When Kelsie Pittman joined 4-H at age 8, she did so for her love of animals. “Animals have been my entire life. I’ve always felt most comfortable working with and showing animals,” says Pittman. Animals were a safe, friendly audience. They wouldn’t criticize her if she made a mistake while speaking or didn’t communicate something clearly.
But Pittman, now 17, found that her perspective transformed when she joined the 4-H Youth Leadership Team (YLT) program last year. And all it took was jumping out of a tree. “Taking part in the Youth Leadership Team has pushed me out of that comfort zone. I’ve changed a lot,” she says.
A national youth development organization, 4-H empowers young people through experiential learning programs that promote valuable leadership skills. In New Hampshire, 4-H is organized through UNH Cooperative Extension. More than 20,000 youth across the state participate in 4-H clubs and programs, which offer hands-on experiences in areas ranging from citizenship and healthy living to agriculture and STEM fields.
Leadership development is one of 4-H’s primary aims, and a recent $15,000 gift to New Hampshire 4-H from an anonymous donor has provided new learning opportunities for YLT participants, including a team-building activity day at Candia Springs Adventure Park in Candia and a leadership retreat at Camp Calumet in Freedom.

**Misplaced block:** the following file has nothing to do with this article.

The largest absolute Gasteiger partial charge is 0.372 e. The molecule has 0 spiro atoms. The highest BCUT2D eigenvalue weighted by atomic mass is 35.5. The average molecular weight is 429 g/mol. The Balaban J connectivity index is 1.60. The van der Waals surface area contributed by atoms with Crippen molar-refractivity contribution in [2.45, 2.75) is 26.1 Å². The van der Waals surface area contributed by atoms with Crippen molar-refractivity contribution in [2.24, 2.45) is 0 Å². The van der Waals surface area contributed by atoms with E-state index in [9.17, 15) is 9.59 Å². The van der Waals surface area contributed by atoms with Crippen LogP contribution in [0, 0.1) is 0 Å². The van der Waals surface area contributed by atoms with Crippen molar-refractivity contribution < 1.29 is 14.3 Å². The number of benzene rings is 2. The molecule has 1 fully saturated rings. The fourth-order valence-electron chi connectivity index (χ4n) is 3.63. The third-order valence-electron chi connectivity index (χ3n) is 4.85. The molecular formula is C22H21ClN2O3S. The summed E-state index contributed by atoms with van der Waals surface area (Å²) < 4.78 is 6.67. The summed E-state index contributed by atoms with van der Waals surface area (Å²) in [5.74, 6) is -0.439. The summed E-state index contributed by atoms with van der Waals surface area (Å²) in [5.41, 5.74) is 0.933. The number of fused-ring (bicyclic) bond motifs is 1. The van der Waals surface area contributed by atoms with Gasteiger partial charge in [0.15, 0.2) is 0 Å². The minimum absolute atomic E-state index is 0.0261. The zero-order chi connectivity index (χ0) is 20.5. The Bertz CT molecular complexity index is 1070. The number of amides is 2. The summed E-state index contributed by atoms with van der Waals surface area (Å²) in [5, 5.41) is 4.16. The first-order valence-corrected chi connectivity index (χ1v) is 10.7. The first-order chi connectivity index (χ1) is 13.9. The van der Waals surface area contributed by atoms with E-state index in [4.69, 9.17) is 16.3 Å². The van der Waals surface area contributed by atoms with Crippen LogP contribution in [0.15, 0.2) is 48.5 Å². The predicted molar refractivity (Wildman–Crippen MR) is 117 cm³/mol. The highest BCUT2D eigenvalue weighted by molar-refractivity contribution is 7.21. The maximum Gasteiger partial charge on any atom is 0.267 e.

At Candia Springs, Pittman and her peers walked across treetop suspension bridges and rappelled 40 feet down to the forest floor, all while learning how to conquer fear, trust each other and become leaders. “It was very educational,” Pittman says. “When you’re jumping out of a tree, it’s about learning how to get over fear. It’s something I’ve been able to use in helping with my public speaking skills.”
Your Philanthropy Creates Possibilities
Pittman has come a long way in a short time. Where once she might have avoided speaking in public or passed on leading a learning session in her Rockingham County 4-H club, she now rises to those challenges. She’s taking on more responsibilities in her club, such as finding opportunities for youth to work with animals and reaching out to parents and other 4-H’ers. “YLT has taught me how to work with everyone, from younger kids to seasoned 4-H’ers, to teach them how to work together and to make the best better,” she says.
In short, YLT and 4-H have prepared her for a lifetime of leadership.
“I might not have had the chance to learn these things if I was just with my livestock or in school,” she says. And, budding leader that she is, Pittman hopes other New Hampshire youth will follow her example. “I think youth should take the jump. It really opens a lot of doors.”
Originally published in IMPACT Spring 2018